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By Daryll Edisonn D. Saclag, Reporter

Monetary policy seen maintained for now

Posted on October 20, 2014

THE MONETARY BOARD is widely expected to pause on monetary policy tightening at its penultimate meeting for this year on Thursday, but some analysts said further rate hikes are needed to protect 2015’s inflation target.

Nine out of 12 economists and bankers polled by BusinessWorld said monetary authorities will likely shift to neutral gear when they meet on Oct. 23 in order to give effects of previous policy adjustments time to work their way through the economy.

Two said only special deposit account (SDA) rates would be raised, while one called for hikes in both SDA and key policy rates.

“I think there will be no movement on the policy rates for the Oct. 23 meeting. The twin hikes -- SDA as well as overnight borrowing and lending -- in last month’s meeting were aggressive and decisive. BSP will likely take an assessment of recent actions so a hold-off on policy actions is most probable,” Security Bank Corp. economist Patrick M. Ella said.

University of Asia and the Pacific economist Victor A. Abola shared this view, saying: “I believe that inflation has peaked... Besides, crude oil prices in the world market are in three-year lows, and this should provide further impetus to the inflation slowdown.”

Inflation eased to 4.4% in September from a three-year-high 4.9% seen in July and August, but core inflation -- which excludes prices of food and energy which can be volatile -- steadied from August’s 17-month high of 3.4%. The September result brought headline inflation in the first nine months to average 4.4%, past the mid-point of the central bank’s 3-5% target for the year but still below a 4.5% official forecast.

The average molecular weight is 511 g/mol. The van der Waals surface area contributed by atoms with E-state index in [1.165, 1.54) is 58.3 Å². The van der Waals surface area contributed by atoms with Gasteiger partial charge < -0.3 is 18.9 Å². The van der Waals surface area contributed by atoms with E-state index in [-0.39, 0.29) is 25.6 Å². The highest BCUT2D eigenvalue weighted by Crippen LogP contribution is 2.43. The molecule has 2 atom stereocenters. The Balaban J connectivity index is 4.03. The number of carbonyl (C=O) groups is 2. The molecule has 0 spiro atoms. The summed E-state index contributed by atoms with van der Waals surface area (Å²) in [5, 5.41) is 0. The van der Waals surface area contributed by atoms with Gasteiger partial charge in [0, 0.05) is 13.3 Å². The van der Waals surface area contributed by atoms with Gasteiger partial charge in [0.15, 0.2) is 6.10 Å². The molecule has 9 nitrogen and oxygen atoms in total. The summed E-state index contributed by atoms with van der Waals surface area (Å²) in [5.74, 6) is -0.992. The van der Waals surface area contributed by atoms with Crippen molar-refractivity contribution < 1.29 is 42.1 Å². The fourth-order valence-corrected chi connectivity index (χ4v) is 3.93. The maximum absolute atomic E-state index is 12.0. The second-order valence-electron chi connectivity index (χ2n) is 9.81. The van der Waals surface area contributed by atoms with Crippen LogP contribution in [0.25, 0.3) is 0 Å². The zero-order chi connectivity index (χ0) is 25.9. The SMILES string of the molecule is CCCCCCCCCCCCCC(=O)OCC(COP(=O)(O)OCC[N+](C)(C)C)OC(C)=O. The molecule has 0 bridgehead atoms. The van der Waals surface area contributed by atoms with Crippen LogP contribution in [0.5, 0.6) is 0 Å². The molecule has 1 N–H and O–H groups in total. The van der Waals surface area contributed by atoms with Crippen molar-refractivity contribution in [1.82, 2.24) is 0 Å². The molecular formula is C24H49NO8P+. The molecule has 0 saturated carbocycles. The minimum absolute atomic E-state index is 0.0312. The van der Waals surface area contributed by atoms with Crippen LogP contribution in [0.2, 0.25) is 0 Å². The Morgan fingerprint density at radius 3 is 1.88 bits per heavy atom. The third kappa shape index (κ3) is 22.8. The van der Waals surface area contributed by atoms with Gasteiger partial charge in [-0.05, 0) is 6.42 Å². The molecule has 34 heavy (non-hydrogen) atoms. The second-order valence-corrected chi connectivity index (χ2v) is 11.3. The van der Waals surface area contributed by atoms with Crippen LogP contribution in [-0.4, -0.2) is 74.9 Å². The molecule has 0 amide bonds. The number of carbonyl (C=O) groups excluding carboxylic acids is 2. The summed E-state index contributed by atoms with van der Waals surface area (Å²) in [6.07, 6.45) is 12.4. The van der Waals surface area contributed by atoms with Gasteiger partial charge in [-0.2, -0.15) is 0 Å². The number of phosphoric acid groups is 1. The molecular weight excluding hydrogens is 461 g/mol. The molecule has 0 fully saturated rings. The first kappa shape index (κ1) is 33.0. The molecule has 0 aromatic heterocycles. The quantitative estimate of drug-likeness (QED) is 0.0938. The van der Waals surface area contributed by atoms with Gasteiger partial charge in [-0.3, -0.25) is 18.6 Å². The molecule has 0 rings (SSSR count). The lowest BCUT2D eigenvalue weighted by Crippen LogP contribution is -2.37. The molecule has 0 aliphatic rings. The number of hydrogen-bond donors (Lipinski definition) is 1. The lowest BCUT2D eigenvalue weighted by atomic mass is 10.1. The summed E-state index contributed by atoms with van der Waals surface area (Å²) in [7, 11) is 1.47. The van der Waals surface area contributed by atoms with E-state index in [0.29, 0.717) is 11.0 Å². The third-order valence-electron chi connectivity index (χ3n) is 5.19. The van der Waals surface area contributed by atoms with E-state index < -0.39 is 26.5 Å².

Last Friday, BSP Deputy Governor Diwa C. Guinigundo said the rise in prices of widely used goods could have already peaked for the year and should be “better” for the rest of 2014. “We should be able to see better inflation... in the last three months of 2014,” he said, citing easing of supply-side pressures spurred earlier by weather-related disruptions like floods and Manila’s seven-month truck ban that ended mid-September. “All other things being equal, without strong typhoons like Yolanda or earthquakes, we should be able to see more favorable impact on the inflation path for the rest of the year.”

However, ANZ Bank economist Eugenia Fabon Victorino said risks to BSP’s 2-4% inflation target for next year remain, warranting further tightening of policy settings.

“We expect the Bangko Sentral ng Pilipinas to hike both its policy overnight reverse repo rate and its Special Deposit Account (SDA) rate by 25 bps (basis points) to 4.25% and 2.75%, respectively on Oct. 23,” Ms. Victorino said.

“The expected electricity crisis in 2015 will likely keep inflation expectations above the mid-point of BSP’s lower target range, putting pressure on the central bank to tighten rates further this year.”

For DBS Bank economist Gundy Cahyadi, an increase in the cost of parking money at the central bank’s SDA facility is likely, “given the need to absorb more liquidity from the banking system.”

To control inflation, the central bank this year raised key interest rates by a total of 50 bps to 4% and 6% for overnight borrowing and lending, respectively; SDA rates also by a total of 50 bps to 2.50%; and banks’ reserve requirement ratio by a total of two percentage points.

These policy adjustments helped siphon off excess liquidity in the financial system, with money supply growth hitting 18.5% in August -- a significant slowdown from the nearly 40% seen at the start of the year.

BSP’s Mr. Guinigundo said previous tightening measures should continue to ease growth of domestic liquidity for the remaining months of 2014 to a pace “lower than what we saw for August.”

The central bank monitors domestic liquidity as strong money supply growth boosts consumers’ purchasing power which, if left unchecked, can drive prices of basic goods to rise faster.

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